A psychologist said in court yesterday that 16-year-old Lisa Ann Casella, awaiting trial on a charge of first degree murder, is having emotional problems at the Prince George's County jail and should be moved to a facility where she can receive treatment and be around people her own age. Casella is accused of hiring two teen-aged youths to kill her father.
Under Maryland law, anyone 14 or older accused of murder must be charged as an adult, but if the accused was under 16 at the time of the crime, he or she may ask the court to be tried as a juvenile. Casella was 15 when her father, Emilio Casella, was fatally s his Adelphi home on May 19.
Daniel Eric Reedy, 15, Casella's boyfriend, and Alan Fred Mozingo, 19, are alshe case. Reedy is free on bond, but is also expected to ask for a waiver to juvenile court. Mozingo is still it, Dr. Dennis Harrison, testified before Circuit Court Judge Vincent J. Femia yesterday as part of the motion by Casella's attorneys to have the case waived to juvenile court. In making such a decision, the judge must consider five factors: the age of the defendant; mental and physical condition; amenability to treatment; nature of the offense; and the effect on public safety.
Harrison described Casella as "immature, naive, gullible and dependent." He said she told him that when she was moved recently from a single cell to one with other female inmates, she became very uncomfortable. Harrison said Casella became depressed in the last month and is getting worse. He said that if she remains in an adult correctional facility, "thed emotional deterioration I have seen over the last month is going to get worse."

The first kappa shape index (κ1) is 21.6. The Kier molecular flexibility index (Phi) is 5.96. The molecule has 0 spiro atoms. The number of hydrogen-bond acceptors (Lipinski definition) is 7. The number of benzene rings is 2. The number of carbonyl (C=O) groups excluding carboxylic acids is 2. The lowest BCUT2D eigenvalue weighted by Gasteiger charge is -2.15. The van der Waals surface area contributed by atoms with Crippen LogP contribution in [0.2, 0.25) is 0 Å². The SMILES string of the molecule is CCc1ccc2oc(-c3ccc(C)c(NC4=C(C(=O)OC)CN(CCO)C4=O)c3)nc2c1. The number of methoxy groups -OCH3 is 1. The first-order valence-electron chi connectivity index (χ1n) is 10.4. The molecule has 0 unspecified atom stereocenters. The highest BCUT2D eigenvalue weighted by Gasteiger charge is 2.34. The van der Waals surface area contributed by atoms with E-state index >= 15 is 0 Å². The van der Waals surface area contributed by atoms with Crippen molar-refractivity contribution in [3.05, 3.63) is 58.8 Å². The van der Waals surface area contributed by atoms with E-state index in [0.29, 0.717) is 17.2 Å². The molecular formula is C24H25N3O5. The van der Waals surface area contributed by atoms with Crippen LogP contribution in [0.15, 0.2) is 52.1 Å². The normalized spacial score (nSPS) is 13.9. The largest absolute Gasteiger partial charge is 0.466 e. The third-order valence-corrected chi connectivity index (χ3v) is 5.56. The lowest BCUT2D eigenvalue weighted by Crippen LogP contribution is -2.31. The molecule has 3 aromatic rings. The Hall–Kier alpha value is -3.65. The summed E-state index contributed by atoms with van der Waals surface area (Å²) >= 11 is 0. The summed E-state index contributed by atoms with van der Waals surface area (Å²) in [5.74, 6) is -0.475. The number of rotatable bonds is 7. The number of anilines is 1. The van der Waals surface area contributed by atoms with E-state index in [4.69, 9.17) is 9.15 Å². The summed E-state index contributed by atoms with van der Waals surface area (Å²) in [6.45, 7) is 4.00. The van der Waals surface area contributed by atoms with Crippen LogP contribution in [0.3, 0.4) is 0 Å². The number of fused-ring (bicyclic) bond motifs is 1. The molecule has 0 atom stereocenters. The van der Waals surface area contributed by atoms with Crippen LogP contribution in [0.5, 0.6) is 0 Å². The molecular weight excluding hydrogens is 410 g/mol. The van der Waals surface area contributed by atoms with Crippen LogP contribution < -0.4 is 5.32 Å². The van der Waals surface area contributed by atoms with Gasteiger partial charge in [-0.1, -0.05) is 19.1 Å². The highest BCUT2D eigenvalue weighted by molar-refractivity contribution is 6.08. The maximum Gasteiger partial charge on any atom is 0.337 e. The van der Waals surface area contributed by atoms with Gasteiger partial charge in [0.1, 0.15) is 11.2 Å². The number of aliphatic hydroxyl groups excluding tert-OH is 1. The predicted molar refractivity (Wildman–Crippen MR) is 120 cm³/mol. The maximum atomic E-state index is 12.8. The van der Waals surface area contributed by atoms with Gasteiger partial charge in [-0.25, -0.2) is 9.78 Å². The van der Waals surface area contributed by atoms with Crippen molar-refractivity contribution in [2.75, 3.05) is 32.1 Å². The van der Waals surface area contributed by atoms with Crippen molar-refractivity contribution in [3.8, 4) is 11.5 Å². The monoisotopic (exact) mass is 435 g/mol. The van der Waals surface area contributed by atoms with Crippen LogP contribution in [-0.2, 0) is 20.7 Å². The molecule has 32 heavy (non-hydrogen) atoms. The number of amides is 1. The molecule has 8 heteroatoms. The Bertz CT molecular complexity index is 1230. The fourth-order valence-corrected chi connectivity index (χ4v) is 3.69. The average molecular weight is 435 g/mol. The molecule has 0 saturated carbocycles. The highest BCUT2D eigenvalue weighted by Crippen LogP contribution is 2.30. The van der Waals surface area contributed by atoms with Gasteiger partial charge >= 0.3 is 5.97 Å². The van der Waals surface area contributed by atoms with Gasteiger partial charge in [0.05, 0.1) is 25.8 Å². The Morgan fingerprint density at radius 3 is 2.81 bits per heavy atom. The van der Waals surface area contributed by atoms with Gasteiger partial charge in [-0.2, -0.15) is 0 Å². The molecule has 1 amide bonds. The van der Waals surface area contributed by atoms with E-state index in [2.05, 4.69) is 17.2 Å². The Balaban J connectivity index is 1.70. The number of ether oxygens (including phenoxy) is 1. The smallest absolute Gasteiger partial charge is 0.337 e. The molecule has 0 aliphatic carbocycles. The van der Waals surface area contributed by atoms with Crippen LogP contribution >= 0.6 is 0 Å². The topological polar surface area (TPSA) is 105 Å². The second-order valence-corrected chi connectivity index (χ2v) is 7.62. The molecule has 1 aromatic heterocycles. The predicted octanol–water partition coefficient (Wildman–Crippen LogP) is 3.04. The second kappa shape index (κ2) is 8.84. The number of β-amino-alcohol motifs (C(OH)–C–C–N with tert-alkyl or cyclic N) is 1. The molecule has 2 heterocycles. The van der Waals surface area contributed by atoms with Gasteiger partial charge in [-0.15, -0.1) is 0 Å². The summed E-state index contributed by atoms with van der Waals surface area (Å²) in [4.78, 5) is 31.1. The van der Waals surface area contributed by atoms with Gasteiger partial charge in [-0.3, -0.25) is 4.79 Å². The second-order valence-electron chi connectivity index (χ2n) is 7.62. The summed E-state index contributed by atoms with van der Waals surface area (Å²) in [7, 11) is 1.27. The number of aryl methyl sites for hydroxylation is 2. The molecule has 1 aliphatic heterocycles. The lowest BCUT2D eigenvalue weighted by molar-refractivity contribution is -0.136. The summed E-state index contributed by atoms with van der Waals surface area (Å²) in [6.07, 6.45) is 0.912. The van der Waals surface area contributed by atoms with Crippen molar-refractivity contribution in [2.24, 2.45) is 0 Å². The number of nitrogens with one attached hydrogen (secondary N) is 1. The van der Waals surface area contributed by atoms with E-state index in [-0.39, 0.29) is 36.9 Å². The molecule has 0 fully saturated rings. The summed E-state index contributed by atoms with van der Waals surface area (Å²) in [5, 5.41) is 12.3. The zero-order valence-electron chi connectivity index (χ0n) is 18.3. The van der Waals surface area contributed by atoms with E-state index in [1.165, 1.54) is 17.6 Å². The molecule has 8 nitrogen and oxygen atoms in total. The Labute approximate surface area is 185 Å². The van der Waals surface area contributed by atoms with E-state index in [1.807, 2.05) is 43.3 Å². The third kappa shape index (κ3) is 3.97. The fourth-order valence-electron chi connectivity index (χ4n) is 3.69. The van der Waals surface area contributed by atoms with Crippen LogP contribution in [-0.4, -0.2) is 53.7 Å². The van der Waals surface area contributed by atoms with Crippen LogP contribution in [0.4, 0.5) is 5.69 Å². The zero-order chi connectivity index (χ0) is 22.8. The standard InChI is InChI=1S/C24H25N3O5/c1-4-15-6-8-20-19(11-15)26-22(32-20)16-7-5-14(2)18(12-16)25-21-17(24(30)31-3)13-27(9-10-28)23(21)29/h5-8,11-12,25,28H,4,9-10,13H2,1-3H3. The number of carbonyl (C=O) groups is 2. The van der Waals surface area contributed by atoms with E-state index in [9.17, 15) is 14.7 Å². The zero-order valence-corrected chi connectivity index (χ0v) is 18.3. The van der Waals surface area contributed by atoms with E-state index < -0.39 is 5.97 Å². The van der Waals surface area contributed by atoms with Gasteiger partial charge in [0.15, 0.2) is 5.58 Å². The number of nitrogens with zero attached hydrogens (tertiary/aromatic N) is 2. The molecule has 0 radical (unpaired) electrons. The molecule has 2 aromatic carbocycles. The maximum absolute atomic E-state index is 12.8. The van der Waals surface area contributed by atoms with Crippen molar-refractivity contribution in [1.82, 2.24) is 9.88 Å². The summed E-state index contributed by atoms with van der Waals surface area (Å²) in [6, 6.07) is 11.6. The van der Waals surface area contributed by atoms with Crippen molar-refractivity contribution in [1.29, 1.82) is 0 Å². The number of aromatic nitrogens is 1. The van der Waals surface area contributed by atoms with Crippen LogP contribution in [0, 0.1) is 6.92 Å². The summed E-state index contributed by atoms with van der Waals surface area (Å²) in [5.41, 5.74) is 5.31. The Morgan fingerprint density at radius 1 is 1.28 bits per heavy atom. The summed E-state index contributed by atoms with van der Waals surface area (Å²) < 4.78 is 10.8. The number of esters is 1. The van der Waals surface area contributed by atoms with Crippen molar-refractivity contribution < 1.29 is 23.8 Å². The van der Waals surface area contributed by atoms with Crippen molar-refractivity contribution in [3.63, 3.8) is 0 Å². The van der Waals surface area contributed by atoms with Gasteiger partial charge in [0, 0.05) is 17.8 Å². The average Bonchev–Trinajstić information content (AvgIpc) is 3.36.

The short, pale, brown-hareen prison clothes, was led into the courtroom in handcuffs yesterday. She sat through the proceedings with hough her bangs. Her mother, Anna Casella, and a cousin sat quietly in the back of the courtroom. Harrison saidher mother have been in contact from time to time and that the mother visited the girl in jail last weekend. t that the only danger Lisa Casella presented was to herself. "She is nonaggressive and nonassertive," Harrisohat she had no underlying mental problems before her father's death, so "she's probably got the capacity to rebound and accept treatment more than mosI have met."
Casella's attorneys, Joseph Vallario and Joel Chasnoff, said they will present more evidence ltion that she be tried as a juvenile.